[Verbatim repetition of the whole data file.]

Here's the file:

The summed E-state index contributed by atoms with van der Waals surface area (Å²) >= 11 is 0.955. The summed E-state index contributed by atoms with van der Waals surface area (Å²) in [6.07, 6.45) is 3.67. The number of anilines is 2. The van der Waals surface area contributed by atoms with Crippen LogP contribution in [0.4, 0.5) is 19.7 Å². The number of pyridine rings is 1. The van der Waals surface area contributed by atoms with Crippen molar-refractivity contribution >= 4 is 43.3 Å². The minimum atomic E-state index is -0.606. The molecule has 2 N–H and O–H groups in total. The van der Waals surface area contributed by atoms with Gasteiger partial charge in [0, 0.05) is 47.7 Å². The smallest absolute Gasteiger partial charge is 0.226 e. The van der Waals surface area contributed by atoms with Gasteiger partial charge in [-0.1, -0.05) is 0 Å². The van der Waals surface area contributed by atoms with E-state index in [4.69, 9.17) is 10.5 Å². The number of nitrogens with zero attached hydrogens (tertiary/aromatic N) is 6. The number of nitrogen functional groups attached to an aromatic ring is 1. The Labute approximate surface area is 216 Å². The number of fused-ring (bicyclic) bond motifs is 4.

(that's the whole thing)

The summed E-state index contributed by atoms with van der Waals surface area (Å²) >= 11 is 0.955. The summed E-state index contributed by atoms with van der Waals surface area (Å²) in [6.07, 6.45) is 3.67. The number of anilines is 2. The van der Waals surface area contributed by atoms with Crippen LogP contribution in [0.4, 0.5) is 19.7 Å². The number of pyridine rings is 1. The van der Waals surface area contributed by atoms with Crippen molar-refractivity contribution >= 4 is 43.3 Å². The minimum atomic E-state index is -0.606. The molecule has 2 N–H and O–H groups in total. The van der Waals surface area contributed by atoms with Gasteiger partial charge in [0, 0.05) is 47.7 Å². The smallest absolute Gasteiger partial charge is 0.226 e. The van der Waals surface area contributed by atoms with Gasteiger partial charge in [-0.1, -0.05) is 0 Å². The van der Waals surface area contributed by atoms with E-state index in [4.69, 9.17) is 10.5 Å². The number of nitrogens with zero attached hydrogens (tertiary/aromatic N) is 6. The number of nitrogen functional groups attached to an aromatic ring is 1. The Labute approximate surface area is 216 Å². The number of fused-ring (bicyclic) bond motifs is 4.